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New bike's wheels already out of true

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New bike's wheels already out of true

Old 09-23-15, 12:03 PM
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ganchan
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New bike's wheels already out of true

So after a week of riding my new Jamis Coda Sport, the front wheel has gone out of true twice. The first time, I think the LBS tightened the spokes; this time, they just swapped out the wheel for another of the same model.

I had expressed some reservations about the Alex ID-19 stock wheels in this thread while shopping for bikes. Looks like some people have problems with them and others don't, leaving me to suspect that they're just inconsistent from wheel to wheel -- you either get lucky or you don't. Maybe this swapped-out wheel is one of the OK ones. Hope so. The rear wheel seems fine.

I asked the LBS guy whether I should expect to keep bringing my wheels in for truing, and he said, "That depends on you. A bike wheel isn't normally going to run itself out of true." I'm just riding on well-paved roads without any curb-jumping or other shenanigans; I weigh 177 pounds. So is there something I'm supposed to be doing to "preserve" my spoke tension that I need to know about?

Still, I refuse to succumb to buyer's remorse. After all, one wheel does not a bicycle make. A unicycle, on the other hand....

Last edited by ganchan; 09-23-15 at 12:12 PM.
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Old 09-23-15, 01:03 PM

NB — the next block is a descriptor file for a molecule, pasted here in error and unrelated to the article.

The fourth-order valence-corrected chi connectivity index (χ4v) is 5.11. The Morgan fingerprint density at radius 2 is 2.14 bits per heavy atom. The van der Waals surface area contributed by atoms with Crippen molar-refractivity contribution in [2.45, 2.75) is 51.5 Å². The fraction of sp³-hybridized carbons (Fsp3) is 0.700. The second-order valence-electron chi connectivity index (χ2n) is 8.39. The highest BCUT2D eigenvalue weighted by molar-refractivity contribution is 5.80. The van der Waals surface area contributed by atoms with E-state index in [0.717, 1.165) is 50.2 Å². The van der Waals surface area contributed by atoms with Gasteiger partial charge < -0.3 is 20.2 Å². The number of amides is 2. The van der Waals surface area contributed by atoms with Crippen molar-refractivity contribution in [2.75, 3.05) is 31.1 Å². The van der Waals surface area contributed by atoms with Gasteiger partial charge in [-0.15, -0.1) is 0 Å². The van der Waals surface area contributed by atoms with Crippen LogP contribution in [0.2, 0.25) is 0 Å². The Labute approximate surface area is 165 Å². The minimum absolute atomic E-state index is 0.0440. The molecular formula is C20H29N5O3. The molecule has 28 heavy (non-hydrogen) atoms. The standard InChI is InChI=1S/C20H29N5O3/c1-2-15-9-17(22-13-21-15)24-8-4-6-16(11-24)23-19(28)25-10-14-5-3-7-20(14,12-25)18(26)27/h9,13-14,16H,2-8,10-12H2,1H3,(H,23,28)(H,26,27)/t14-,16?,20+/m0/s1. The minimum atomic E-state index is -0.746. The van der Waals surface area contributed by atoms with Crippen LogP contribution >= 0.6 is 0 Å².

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DorkDisk
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There are five components to a bike wheel: hubs, spokes, nipples, rims, and build.

Most wheels are machine built. While they may be true at first, there is stress that needs to be released. If not, spokes can unwind. A well built wheel will be properly seated and stress-relieved. You can do this by hand, grab a fistful of spokes and squeeze. Make sure to get each spoke. You will hear some noises of the spokes settling.
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Old 09-23-15, 01:28 PM
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Wanderer
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Did the shop ever tension, true, and relieve the wheels? If not, at this stage, I'd demand it!
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Old 09-23-15, 05:20 PM
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Shocked that the shop can't sort this out without simply swapping the wheel. It's my experience these days, too often bike shops replace, not repair.
If the replacement wheel is OK, don't concern yourself any more. Just go and enjoy your bike.

Edit...A spoke tentioner is very cheap...maybe $5. If the wheels go out of true down the track,(like months down the track) just have a go. It's very therapeutic.

Last edited by giantcfr1; 09-23-15 at 05:25 PM.
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